'Gosh, it has burnt to a frazzle'
When it was time to braai we broke loose from the
tape player and prepared our food. For one of our
scouting tests we had to cook backwoods, (this is
cooking without using utensils, but with items that one
would find in the bush i.e. a stick). So, I put my meat
on a stick and began to cook it. However my brother,
Kevin deciding to be more adventurous made
scrambled egg in a hollowed out orange. So, whilst
listening to the 'classic hits of yesteryear' we cooked
our meat and egg and then had the pleasure of
enjoying our efforts. Kevin's scrambled egg was nice
but it had a very powerful tang of orange. Very
different! After we were full with our food we were
pretty much at the beginning of the songs that we had
been listening too all evening. Then we were treated
to 'Yellow polka dot bikini', one more time before
closing the meeting. We left for our homes feeling a little more 'cultural' and Kevin complaining of
the 'burnt orange tang in his mouth.
William Arnold Carnegie Assegai Competition
31st July to 1st August 2010
We left from the church where we always meet when going out to Gordon Park a little earlier than
usual, so that we could get the campsite at Gordon Park that we wanted. We arrived at the Park
and quietly loaded the nqola with gum poles, ropes and our bags and pushed it up to the Bowl
Parade Ground. Unfortunately, the 76th Bulawayo (Gifford) Troop had arrived before us and they
had chosen the site that we had been wanting to use, but no train smash, we took the one next to
them. We quickly got some firewood, our Troop dustbin and the gum tree logs that Chris and I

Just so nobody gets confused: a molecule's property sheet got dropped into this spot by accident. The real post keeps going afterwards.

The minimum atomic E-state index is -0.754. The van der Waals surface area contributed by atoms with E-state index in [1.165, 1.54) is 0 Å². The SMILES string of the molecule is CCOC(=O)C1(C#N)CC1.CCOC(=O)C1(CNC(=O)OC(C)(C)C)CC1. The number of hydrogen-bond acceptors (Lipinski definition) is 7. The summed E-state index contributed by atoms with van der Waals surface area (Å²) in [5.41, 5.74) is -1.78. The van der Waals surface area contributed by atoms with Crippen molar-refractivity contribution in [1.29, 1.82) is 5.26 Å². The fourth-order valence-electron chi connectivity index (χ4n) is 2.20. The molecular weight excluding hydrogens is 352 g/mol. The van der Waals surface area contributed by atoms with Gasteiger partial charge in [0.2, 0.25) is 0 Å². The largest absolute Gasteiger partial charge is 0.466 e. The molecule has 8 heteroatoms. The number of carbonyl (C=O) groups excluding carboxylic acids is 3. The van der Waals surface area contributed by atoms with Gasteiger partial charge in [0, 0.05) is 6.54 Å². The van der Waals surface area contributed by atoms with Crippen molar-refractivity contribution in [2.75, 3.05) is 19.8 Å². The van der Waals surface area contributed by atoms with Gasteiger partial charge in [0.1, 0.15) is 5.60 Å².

had chopped up the previous weekend. Chris being Chris, immediately got to work on clearing a
space for us to make a 'temporary' fire and get some hot water on the go to make coffee. We
were to construct an altar-fire later on, on which to cook during the competition.
The alter-fire took a while to construct, so we put up the tarpaulins for us to sleep under. Whilst
Kevin and I prepared dinner, Declan and Chris put the finishing touches to the altar-fire. By nine
o'clock we were all tired so we decided to go to bed and get up early in the morning to set up the
rest of our camp.
We woke up early and firstly put the water on for coffee and the usual 'scouts oats' for breakfast.
Whilst waiting for the water to boil we started on building, first the washing-up area, then benches
around the camp table, a rack for our bags and the Troop box. The time for the competition to
begin drew close so we changed into our uniforms, tidied up the camp site and headed down to
the Skipper Knapman Training Ground for the opening parade. We had a busy day as we were
backwards and forwards, running between bases, doing our spare time activities as well as
preparing our campfire song and letter.
Below is our letter:
I think myself that if Baden-Powell were here at this competition, he would say:
I am glad to see that you young lads are still part of the Scout Movement, as it is
a real privilege.
I am also glad to see that you are enjoying yourselves as well as learning useful
skills. I am delighted to be back in this beautiful place seeing you all learning and
having fun. I hope that you young Scouts appreciate the out-doors and are
treating it with your greatest respect.
Now back to this beautiful Matopos where I developed most of my skills that you
young Scouts now use today. From the knotting, whipping, pioneering to the
camp-fires and all the other activities you Scouts do, I hope you do them to the
best of your abilities. Always remember, you my Scouting brothers, I am glad to
see you enjoying yourselves and all working hard together. Do everything to the
best of your abilities and never give up. May the best Scout group win.
Stay safe and always 'Be Prepared'.
Written by: Michael Dodds
Speech given by: Declan FitzPatrick
Following the campfire we had our dinner and fell exhausted into our sleeping bags.